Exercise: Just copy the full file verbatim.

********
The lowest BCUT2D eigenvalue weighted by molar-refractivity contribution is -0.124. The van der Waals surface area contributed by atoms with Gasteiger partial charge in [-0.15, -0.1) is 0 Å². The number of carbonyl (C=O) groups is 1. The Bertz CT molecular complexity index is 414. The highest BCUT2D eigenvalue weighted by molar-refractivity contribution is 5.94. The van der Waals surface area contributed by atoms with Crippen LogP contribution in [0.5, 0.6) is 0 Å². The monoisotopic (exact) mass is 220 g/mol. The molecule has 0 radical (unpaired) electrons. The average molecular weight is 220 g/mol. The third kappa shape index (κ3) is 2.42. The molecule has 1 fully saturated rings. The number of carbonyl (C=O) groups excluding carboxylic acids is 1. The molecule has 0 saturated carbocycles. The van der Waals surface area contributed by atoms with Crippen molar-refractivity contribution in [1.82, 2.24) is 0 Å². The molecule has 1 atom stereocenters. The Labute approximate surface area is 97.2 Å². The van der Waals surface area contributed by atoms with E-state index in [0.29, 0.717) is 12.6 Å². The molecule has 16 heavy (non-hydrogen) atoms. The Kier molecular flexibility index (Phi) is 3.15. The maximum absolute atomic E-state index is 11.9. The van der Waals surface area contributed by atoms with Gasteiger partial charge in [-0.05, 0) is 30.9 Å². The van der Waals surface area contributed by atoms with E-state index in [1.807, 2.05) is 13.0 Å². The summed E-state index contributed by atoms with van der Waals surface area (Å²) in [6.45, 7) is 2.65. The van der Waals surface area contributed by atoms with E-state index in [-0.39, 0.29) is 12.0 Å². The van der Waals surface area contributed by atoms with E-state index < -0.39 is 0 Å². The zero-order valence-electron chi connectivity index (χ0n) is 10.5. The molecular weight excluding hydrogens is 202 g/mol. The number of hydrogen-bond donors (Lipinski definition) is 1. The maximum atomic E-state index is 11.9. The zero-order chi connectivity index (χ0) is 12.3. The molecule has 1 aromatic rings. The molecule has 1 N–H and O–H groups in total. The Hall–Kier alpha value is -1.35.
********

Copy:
The lowest BCUT2D eigenvalue weighted by molar-refractivity contribution is -0.124. The van der Waals surface area contributed by atoms with Gasteiger partial charge in [-0.15, -0.1) is 0 Å². The number of carbonyl (C=O) groups is 1. The Bertz CT molecular complexity index is 414. The highest BCUT2D eigenvalue weighted by molar-refractivity contribution is 5.94. The van der Waals surface area contributed by atoms with Crippen LogP contribution in [0.5, 0.6) is 0 Å². The monoisotopic (exact) mass is 220 g/mol. The molecule has 0 radical (unpaired) electrons. The average molecular weight is 220 g/mol. The third kappa shape index (κ3) is 2.42. The molecule has 1 fully saturated rings. The number of carbonyl (C=O) groups excluding carboxylic acids is 1. The molecule has 0 saturated carbocycles. The van der Waals surface area contributed by atoms with Crippen molar-refractivity contribution in [1.82, 2.24) is 0 Å². The molecule has 1 atom stereocenters. The Labute approximate surface area is 97.2 Å². The van der Waals surface area contributed by atoms with E-state index in [0.29, 0.717) is 12.6 Å². The molecule has 16 heavy (non-hydrogen) atoms. The Kier molecular flexibility index (Phi) is 3.15. The maximum absolute atomic E-state index is 11.9. The van der Waals surface area contributed by atoms with Gasteiger partial charge in [-0.05, 0) is 30.9 Å². The van der Waals surface area contributed by atoms with E-state index in [1.807, 2.05) is 13.0 Å². The summed E-state index contributed by atoms with van der Waals surface area (Å²) in [6.45, 7) is 2.65. The van der Waals surface area contributed by atoms with E-state index in [-0.39, 0.29) is 12.0 Å². The van der Waals surface area contributed by atoms with E-state index < -0.39 is 0 Å². The zero-order valence-electron chi connectivity index (χ0n) is 10.5. The molecular weight excluding hydrogens is 202 g/mol. The number of hydrogen-bond donors (Lipinski definition) is 1. The maximum atomic E-state index is 11.9. The zero-order chi connectivity index (χ0) is 12.3. The molecule has 1 aromatic rings. The molecule has 1 N–H and O–H groups in total. The Hall–Kier alpha value is -1.35.